UK Telecommunications

Part of the debate – in the House of Commons at 12:50 pm on 14th July 2020.

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Photo of John Nicolson John Nicolson Shadow SNP Spokesperson (Digital, Culture, Media and Sport) 12:50 pm, 14th July 2020

Well, well, well. Here we go again—another screeching handbrake turn. When we debated this in January, SNP Members warned the Government that Huawei could not be trusted with our 5G mobile network. Security experts were clear: we should not open up the central nervous system of our modern society to a company owned by the Chinese Communist party. With that characteristic combination of error and overconfidence, the Foreign Secretary opined that I had got my analysis wrong “on all counts”, but it seems not: less than six months later, we are witnessing yet another of the volte-faces that are fast becoming a hallmark of this Government. Small wonder, then, that Ministers and Back Benchers are reluctant to be wheeled out in defence of a Government policy on Monday, knowing that they could be required to argue the polar opposite on Tuesday.

Of course it is right that Huawei should be banned from the UK’s mobile networks, but that is a decision that should have been taken long ago. As I said to the Foreign Secretary in January, had the Government acted in 2018 as the Australians did, our mobile operators’ 5G roll-out plans would have been in an infinitely healthier place. As it is, we will now pay the price for the Government’s ineptitude. We know it, the Secretary of State knows it and increasingly restive Tory Back Benchers know it, so how was it that the Prime Minister thought that China and Huawei could be trusted, or at least managed, in January, but not now in July? Was it that a Brexit Britain was too weak and isolated to upset the world’s second largest economic powerhouse, but that the Government have now been forced to acknowledge that they cannot sacrifice our national security even for Brexit?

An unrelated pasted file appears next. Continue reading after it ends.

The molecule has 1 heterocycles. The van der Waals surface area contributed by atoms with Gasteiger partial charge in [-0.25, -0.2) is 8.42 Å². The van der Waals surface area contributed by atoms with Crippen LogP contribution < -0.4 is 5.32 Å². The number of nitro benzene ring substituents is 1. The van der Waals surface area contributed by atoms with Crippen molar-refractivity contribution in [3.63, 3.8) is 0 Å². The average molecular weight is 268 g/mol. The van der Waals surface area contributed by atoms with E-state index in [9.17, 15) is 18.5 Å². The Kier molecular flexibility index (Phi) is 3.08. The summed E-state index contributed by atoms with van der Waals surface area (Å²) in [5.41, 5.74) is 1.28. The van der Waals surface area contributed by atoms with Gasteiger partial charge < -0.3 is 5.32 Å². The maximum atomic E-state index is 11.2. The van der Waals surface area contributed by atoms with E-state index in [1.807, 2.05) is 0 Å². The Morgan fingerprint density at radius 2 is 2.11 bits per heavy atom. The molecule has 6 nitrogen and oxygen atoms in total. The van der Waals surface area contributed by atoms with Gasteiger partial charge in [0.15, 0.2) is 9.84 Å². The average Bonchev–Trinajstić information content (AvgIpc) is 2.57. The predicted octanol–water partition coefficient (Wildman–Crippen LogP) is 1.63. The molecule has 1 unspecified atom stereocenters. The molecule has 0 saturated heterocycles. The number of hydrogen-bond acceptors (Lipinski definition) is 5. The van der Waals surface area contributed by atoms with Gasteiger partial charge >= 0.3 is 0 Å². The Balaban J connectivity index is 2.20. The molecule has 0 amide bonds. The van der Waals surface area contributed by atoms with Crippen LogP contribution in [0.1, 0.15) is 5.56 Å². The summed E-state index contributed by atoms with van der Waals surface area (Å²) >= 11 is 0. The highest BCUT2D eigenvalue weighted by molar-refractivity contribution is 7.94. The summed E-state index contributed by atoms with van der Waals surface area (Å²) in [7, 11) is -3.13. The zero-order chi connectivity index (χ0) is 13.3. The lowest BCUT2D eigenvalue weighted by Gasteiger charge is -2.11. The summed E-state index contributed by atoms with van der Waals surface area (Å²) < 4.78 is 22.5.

Countering the intelligence threat posed by China will require more than just the phase-out of Huawei. It will involve a rethink of our investment in native companies. We must now also work to protect our 999 emergency services network from the fall-out of this decision. Will the Secretary of State outline how exactly he will do so?

We welcome this climbdown. What will the Secretary of State now do, after all the Government’s mistakes, to help us to catch up?